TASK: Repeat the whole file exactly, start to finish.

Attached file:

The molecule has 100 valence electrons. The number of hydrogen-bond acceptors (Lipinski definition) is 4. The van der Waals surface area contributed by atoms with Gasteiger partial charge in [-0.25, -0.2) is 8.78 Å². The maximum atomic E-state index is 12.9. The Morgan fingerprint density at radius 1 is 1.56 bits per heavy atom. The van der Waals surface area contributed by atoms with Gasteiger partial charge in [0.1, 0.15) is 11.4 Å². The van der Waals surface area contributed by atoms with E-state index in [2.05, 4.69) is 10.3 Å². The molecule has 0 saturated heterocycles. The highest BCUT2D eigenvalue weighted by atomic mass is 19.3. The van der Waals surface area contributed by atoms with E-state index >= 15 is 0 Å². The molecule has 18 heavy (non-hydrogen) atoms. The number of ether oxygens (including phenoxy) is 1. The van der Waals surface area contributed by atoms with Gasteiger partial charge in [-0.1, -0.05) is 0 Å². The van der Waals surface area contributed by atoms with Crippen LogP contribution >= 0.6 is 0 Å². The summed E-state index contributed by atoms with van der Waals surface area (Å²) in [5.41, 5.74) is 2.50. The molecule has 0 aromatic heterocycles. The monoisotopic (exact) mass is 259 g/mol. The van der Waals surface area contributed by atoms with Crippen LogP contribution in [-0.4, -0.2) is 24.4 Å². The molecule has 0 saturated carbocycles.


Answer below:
The molecule has 100 valence electrons. The number of hydrogen-bond acceptors (Lipinski definition) is 4. The van der Waals surface area contributed by atoms with Gasteiger partial charge in [-0.25, -0.2) is 8.78 Å². The maximum atomic E-state index is 12.9. The Morgan fingerprint density at radius 1 is 1.56 bits per heavy atom. The van der Waals surface area contributed by atoms with Gasteiger partial charge in [0.1, 0.15) is 11.4 Å². The van der Waals surface area contributed by atoms with E-state index in [2.05, 4.69) is 10.3 Å². The molecule has 0 saturated heterocycles. The highest BCUT2D eigenvalue weighted by atomic mass is 19.3. The van der Waals surface area contributed by atoms with E-state index >= 15 is 0 Å². The molecule has 18 heavy (non-hydrogen) atoms. The number of ether oxygens (including phenoxy) is 1. The van der Waals surface area contributed by atoms with Gasteiger partial charge in [-0.1, -0.05) is 0 Å². The van der Waals surface area contributed by atoms with Crippen LogP contribution >= 0.6 is 0 Å². The summed E-state index contributed by atoms with van der Waals surface area (Å²) in [5.41, 5.74) is 2.50. The molecule has 0 aromatic heterocycles. The monoisotopic (exact) mass is 259 g/mol. The van der Waals surface area contributed by atoms with Crippen LogP contribution in [-0.4, -0.2) is 24.4 Å². The molecule has 0 saturated carbocycles.